Building on Windows in MinGW with MSys
$ git clone https://github.com/sgieseking/anyrpc.git $ cd anyrpc $ mkdir build $ cd build $ cmake-gui .. $ make The executables will be in the bin directory. To use the AnyRPC library with your application, they can be either included from these directories or copied to a local application directory.
Reasons for Development
Why development another RPC library?
I was looking for an RPC library that could be used on both Windows and Linux. Most of the existing libraries are Linux based and have dependencies that looked difficult to port to Windows. Adding support for multiple RPC standards to an existing library that is not designed for this also looked difficult.
Why include multiple RPC standards instead of just one?
I was mostly looking for the ability to support both Json and a binary protocol. A binary protocol should be more efficient for transport and processing for custom clients. Json is easier for either manual testing or with certain platforms that may not be as open. Closed platforms may already support an existing protocol such as xmlrpc. Python has a built-in library for xmlrpc but requires external libraries for JsonRpc.
The following projects influenced the development of AnyRPC.
|[RapidJson] (https://github.com/miloyip/rapidjson)||The structure of the Value class and the use of Handlers and Streams is modeled on RapidJson.|
|[XmlRpc++] (http://xmlrpcpp.sourceforge.net/)||Some aspects of the Server and Connection classes.|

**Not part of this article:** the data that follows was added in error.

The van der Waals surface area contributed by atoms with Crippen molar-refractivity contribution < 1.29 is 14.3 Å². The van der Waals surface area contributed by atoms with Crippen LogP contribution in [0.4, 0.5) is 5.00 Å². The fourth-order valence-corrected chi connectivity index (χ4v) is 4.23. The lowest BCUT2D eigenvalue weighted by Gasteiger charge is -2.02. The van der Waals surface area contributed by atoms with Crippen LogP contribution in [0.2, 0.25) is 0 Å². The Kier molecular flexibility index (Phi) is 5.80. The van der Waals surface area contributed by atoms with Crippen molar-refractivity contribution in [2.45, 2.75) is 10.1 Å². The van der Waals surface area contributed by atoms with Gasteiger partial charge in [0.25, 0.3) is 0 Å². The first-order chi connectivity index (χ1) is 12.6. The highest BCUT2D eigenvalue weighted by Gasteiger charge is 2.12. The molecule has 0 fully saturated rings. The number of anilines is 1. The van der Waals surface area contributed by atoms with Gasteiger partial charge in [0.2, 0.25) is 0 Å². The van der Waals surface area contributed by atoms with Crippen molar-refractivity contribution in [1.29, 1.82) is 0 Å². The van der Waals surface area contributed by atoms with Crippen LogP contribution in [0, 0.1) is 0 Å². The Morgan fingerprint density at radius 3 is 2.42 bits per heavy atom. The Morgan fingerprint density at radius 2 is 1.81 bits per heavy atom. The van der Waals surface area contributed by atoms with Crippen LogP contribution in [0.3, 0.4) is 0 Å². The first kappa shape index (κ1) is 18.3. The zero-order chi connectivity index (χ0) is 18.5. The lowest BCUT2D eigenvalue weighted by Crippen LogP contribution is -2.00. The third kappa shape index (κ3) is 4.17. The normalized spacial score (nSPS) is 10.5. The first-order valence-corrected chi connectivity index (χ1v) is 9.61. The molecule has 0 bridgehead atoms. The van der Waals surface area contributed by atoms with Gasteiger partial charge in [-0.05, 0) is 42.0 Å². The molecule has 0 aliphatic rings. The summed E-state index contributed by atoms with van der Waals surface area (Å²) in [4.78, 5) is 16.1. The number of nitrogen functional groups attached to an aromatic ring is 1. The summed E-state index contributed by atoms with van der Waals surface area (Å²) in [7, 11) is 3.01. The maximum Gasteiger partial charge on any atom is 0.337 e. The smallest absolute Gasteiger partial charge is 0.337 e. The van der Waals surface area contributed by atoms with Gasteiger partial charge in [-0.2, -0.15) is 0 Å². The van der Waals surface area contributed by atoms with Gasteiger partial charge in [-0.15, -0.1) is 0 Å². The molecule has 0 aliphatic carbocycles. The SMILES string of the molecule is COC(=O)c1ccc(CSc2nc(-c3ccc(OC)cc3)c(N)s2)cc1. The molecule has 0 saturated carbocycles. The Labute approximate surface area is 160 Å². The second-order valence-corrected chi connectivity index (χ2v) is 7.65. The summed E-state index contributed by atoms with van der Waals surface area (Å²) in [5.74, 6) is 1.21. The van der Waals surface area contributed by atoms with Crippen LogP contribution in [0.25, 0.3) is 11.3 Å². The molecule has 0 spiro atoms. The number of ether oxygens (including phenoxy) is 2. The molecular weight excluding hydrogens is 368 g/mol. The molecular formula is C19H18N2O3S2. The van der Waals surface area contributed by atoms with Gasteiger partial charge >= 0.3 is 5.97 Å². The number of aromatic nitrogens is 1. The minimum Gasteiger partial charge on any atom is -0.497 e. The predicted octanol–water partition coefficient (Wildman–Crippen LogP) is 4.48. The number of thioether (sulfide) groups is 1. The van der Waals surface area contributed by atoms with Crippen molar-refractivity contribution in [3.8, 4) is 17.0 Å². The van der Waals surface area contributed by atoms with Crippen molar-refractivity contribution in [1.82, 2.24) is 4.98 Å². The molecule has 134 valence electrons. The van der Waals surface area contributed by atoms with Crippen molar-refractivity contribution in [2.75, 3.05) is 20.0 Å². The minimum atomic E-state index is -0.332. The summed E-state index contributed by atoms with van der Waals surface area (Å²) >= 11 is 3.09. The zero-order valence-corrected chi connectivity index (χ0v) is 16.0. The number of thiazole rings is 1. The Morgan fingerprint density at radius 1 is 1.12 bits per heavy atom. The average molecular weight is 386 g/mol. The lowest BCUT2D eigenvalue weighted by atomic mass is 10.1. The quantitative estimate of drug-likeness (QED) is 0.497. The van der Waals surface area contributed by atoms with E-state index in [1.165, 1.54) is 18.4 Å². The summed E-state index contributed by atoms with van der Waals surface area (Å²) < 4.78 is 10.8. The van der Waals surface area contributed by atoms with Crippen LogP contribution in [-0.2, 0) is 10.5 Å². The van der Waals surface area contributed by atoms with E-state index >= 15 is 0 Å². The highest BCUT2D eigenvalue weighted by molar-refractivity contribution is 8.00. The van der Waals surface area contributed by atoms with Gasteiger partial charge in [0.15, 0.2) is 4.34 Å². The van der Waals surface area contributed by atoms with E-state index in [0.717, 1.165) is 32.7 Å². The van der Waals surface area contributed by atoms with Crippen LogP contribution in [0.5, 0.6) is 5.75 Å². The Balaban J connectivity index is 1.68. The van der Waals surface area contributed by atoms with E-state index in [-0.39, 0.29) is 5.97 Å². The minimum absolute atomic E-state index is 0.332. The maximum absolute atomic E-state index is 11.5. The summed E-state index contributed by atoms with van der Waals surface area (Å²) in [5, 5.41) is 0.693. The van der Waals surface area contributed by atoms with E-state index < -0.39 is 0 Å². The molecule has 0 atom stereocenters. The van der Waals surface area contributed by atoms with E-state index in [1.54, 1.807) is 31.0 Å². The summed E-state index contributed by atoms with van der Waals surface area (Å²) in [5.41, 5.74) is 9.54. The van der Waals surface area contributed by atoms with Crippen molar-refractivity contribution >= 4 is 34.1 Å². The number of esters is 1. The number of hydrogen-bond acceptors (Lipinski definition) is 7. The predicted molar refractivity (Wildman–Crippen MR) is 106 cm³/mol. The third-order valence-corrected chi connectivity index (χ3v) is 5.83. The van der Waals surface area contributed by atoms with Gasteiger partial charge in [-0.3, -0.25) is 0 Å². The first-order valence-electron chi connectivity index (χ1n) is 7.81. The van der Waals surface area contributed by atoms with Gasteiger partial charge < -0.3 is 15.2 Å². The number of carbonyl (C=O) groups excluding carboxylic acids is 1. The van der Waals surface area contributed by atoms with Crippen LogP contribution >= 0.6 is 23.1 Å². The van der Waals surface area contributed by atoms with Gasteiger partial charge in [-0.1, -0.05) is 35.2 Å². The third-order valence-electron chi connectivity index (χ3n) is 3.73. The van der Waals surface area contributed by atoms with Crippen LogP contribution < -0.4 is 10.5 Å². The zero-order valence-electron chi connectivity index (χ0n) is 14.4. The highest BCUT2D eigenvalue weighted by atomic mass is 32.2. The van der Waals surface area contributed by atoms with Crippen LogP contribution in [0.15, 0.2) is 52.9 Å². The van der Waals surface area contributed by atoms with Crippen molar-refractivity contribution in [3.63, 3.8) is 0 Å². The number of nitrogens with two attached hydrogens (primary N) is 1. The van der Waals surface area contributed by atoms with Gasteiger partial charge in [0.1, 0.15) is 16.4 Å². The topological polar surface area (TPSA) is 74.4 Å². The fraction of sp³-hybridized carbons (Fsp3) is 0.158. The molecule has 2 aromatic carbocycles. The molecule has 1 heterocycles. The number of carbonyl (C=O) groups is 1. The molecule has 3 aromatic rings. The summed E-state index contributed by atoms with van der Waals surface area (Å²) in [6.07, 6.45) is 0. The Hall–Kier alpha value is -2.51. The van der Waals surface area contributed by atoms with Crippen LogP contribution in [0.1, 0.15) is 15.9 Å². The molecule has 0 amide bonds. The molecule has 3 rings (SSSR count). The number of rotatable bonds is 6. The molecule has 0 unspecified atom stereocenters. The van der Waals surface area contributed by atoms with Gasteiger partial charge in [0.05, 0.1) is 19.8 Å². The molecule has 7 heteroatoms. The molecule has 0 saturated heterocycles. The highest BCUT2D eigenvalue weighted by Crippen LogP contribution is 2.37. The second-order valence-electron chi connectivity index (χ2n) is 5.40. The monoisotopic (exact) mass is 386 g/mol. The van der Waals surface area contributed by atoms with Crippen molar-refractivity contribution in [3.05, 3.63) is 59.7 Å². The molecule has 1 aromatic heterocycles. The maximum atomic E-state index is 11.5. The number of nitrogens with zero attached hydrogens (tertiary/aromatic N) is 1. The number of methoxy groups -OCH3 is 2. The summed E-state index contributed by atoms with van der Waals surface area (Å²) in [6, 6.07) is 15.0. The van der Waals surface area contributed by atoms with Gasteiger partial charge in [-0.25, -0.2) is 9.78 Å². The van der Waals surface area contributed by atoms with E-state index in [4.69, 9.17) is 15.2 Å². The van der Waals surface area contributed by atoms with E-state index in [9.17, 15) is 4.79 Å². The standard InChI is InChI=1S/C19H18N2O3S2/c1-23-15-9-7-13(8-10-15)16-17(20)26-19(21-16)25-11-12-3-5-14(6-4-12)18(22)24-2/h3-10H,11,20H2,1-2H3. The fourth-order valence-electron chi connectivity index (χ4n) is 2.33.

|[cxxtools] (http://www.tntnet.org/cxxtools.html)||Some aspects of the logger interface built on top of log4cplus. cxxtools supports xmlrpc, jsonrpc, and binary but is only supported on Linux.|
The following projects are also of interest:
- [Xml-Rpc.com] (http://xmlrpc.scripting.com/default.html)
- [Json-Rpc] (http://www.jsonrpc.org/)
- [JsonRpc-Cpp] (http://jsonrpc-cpp.sourceforge.net/)
- [libjson-rpc-cpp] (https://github.com/cinemast/libjson-rpc-cpp)
- [jsonrpc-ns] (https://github.com/flowroute/jsonrpc-ns)
- [MessagePack] (http://msgpack.org/)
- [msgpack-c] (https://github.com/msgpack/msgpack-c)
- [msgpack-rpc] (https://github.com/msgpack-rpc/msgpack-rpc)
Areas for Development
- Support other message encoding formats: CBOR, BSON, UBJSON, Smile.
- Support JsonRpc v1.0 for duplex connections.
- User smart pointers (c++11 shared_ptr<>) to share strings and binary data between the application and the Value class.
- Implement extensions from MessagePack as a Value type.